“Once I was strongly bent upon resistance, for, while I had liberty the whole strength of that empire could hardly subdue me, and I might easily with stones pelt the metropolis to pieces; but I soon rejected that project with horror, by remembering the oath I had made to the emperor, the favours I received from him, and the high title of nardac he conferred upon me”

This in turn helps us understand the pretense and fake attitude of England’s political system and the subordinate attitude of the colonized nations.

Gulliver’s second voyage begins with his visit to another mystical land Brobdingnag inhabited by the giants after his escape from the Lilliputians. Swift’s satire in this voyage is critically focused on the language especially the jargons used in the travel books. The continuous rush of words keeps the readers at awe and the incomprehensive nature only adds to Swift’s mockery of various travelogues written during his time. For instance,

“When the storm was over, we set fore-sail and main-sail, and brought the ship to.  Then we set the mizen, main-top-sail, and the fore-top-sail.  Our course was east-north-east, the wind was at south-west.  We got the starboard tacks aboard, we cast off our weather-braces and lifts; we set in the lee-braces, and hauled forward by the weather-bowlings, and hauled them tight, and belayed them, and hauled over the mizen tack to windward, and kept her full and by as near as she would lie”, proves this.

Gulliver’s lack of power due to his diminished size in front of the giants (this is in contrast with his giant-like physical form represented by Swift in the first voyage), due to which he is treated like a doll and is carried away by a monkey. Using these metaphors, Swift further enhances his contemptuous view of Europe’s culture and Gulliver’s strife with the dwarf only points out the fact that regardless the physical size, maliciousness is prevalent among the big and the small and people who are not bestowed upon physical strength can use their meager minds to be vengeful in politics as well. Gulliver’s experience with  the beautiful ladies in the court, only emphasizes Swift’s satire further as he stresses on their immense pores and hairs on the skin which is visible only on microscopic inspection which otherwise is thoroughly ignored as the skin from far looks smooth and beautiful. This according to Swift is an ideal situational irony of England’s political system which appeared all smooth and perfect on the outside. Through Gulliver’s discussion with the king, Swift has tried to justify the actions of England and by constantly arguing for England, Swift has tried to bring forth the irony of Gulliver’s situation. Gulliver state can thus be compared to the false attitude of the Lilliputians in supporting their flaws and trying to prove his significance. “My little friend Grildrig, you have made a most admirable panegyric upon your country; I cannot but conclude the Bulk of your Natives, to be the most pernicious Race of little odious Vermin that Nature ever suffered to crawl upon the Surface of the Earth”, by stating this Swift has expressed Gulliver own irony in pointing out the negative aspects about his country whilst he intended to be arguing in favor of his country with the King. It clearly expresses Swift’s satire not only towards England but on Gulliver’s thinking as well. Swift clearly points out that Gulliver’s subconscious acceptance of the vices of his country are similar to common man’s state of mind that has unconsciously accepted the corruption and injustice in the society. The trading and expression of gun powder is another aspect pointed out by Swift which when rejected by the King shocked Gulliver emphasizes two aspects- the impudence of violence in Gulliver’s mind and the Brobdingnagians noble values.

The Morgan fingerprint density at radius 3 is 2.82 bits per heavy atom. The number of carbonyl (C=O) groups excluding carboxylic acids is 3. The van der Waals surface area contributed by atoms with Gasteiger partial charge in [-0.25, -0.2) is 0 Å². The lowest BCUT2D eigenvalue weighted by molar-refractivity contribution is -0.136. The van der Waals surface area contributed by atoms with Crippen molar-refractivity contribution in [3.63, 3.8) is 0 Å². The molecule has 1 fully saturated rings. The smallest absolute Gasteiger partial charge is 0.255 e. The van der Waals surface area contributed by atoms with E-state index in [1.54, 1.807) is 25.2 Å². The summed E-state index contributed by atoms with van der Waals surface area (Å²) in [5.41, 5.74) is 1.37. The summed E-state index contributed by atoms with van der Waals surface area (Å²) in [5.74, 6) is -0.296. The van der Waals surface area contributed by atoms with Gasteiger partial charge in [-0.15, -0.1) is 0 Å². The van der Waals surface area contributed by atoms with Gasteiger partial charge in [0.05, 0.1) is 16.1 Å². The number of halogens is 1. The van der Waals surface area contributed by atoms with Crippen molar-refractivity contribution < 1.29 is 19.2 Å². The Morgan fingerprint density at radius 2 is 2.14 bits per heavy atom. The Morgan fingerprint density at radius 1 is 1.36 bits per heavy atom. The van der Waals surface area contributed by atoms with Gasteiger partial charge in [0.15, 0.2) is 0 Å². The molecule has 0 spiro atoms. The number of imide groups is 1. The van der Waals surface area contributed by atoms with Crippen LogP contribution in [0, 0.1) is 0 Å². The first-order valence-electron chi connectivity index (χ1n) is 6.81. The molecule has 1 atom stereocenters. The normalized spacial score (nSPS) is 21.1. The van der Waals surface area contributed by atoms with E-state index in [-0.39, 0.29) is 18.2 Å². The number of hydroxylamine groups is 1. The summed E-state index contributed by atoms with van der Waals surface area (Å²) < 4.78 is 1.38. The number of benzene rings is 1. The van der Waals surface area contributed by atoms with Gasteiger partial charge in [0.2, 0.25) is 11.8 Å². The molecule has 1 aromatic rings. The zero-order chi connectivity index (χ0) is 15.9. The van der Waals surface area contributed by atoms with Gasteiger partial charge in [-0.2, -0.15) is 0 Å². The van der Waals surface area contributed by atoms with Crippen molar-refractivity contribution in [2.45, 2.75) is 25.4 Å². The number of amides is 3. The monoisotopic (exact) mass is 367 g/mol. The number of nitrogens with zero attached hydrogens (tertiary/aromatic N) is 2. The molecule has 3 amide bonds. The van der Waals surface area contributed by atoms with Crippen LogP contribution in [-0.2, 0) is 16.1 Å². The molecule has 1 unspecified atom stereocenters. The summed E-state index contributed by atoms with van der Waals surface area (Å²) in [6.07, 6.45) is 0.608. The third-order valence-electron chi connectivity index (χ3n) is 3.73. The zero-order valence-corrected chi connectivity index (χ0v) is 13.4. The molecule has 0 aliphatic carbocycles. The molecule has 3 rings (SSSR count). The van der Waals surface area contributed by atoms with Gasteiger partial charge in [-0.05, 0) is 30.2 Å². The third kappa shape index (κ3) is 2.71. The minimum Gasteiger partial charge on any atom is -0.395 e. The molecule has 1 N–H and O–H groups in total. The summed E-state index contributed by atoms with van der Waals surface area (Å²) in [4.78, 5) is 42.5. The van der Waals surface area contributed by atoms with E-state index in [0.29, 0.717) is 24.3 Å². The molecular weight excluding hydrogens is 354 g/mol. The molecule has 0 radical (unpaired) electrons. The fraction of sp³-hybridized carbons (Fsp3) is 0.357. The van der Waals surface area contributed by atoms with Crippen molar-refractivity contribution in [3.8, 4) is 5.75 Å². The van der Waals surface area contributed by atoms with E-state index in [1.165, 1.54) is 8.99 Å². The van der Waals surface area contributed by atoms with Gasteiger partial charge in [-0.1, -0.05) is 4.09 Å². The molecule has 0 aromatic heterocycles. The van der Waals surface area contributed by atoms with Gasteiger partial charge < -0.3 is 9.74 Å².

Gulliver’s escape from the Brobdingnagians and his journey again to the sea, takes the readers to his third voyage which begins with his ship being attacked by the pirates and his banishment to the sea with only four days worth of food due to his resentment towards Christianity. As he encounters with odd people floating on the islands called Laputa, Gulliver’s Travels takes a different satirical turn towards the rigid mentality of mankind. His travels to various other cities such as Balnibarbi, Glubbdubdrib, Luggnagg, and Japan, only provide a thematic depth to his usage of visionary satire all throughout his novel. Swift’s thorough description of Laputa only adds to England’s abstract political system that was inhuman and robotic.  The distancing of the King from his people, the remoteness of nobility and thinkers from the common people all focus on the same point. The description of flappers by Swift,